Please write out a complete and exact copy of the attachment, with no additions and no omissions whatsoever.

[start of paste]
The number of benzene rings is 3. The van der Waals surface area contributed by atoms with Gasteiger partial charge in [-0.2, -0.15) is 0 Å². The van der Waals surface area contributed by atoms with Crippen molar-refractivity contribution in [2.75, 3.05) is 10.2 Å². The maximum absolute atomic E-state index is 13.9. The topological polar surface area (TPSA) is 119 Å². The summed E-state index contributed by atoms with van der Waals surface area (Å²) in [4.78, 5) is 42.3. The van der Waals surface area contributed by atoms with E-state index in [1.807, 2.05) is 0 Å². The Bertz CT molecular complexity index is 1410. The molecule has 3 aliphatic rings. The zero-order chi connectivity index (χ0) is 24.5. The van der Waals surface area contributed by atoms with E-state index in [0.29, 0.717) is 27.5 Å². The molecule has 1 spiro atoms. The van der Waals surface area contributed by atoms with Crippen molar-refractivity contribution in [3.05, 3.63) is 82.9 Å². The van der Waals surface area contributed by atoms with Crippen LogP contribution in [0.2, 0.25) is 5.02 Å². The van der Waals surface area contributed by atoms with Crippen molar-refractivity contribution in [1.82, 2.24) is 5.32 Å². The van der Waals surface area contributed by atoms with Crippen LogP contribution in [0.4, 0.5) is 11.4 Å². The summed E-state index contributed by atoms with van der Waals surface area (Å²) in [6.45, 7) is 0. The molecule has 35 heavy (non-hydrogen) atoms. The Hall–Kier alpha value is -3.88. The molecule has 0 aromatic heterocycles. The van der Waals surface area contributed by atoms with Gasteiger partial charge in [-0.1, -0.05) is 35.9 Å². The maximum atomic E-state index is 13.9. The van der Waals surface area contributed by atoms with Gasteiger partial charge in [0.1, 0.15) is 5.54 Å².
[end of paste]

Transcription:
The number of benzene rings is 3. The van der Waals surface area contributed by atoms with Gasteiger partial charge in [-0.2, -0.15) is 0 Å². The van der Waals surface area contributed by atoms with Crippen molar-refractivity contribution in [2.75, 3.05) is 10.2 Å². The maximum absolute atomic E-state index is 13.9. The topological polar surface area (TPSA) is 119 Å². The summed E-state index contributed by atoms with van der Waals surface area (Å²) in [4.78, 5) is 42.3. The van der Waals surface area contributed by atoms with E-state index in [1.807, 2.05) is 0 Å². The Bertz CT molecular complexity index is 1410. The molecule has 3 aliphatic rings. The zero-order chi connectivity index (χ0) is 24.5. The van der Waals surface area contributed by atoms with E-state index in [0.29, 0.717) is 27.5 Å². The molecule has 1 spiro atoms. The van der Waals surface area contributed by atoms with Crippen molar-refractivity contribution in [3.05, 3.63) is 82.9 Å². The van der Waals surface area contributed by atoms with Crippen LogP contribution in [0.2, 0.25) is 5.02 Å². The van der Waals surface area contributed by atoms with Crippen molar-refractivity contribution in [1.82, 2.24) is 5.32 Å². The van der Waals surface area contributed by atoms with Crippen LogP contribution in [0.4, 0.5) is 11.4 Å². The summed E-state index contributed by atoms with van der Waals surface area (Å²) in [6.45, 7) is 0. The molecule has 35 heavy (non-hydrogen) atoms. The Hall–Kier alpha value is -3.88. The molecule has 0 aromatic heterocycles. The van der Waals surface area contributed by atoms with Gasteiger partial charge in [-0.1, -0.05) is 35.9 Å². The maximum atomic E-state index is 13.9. The van der Waals surface area contributed by atoms with Gasteiger partial charge in [0.1, 0.15) is 5.54 Å².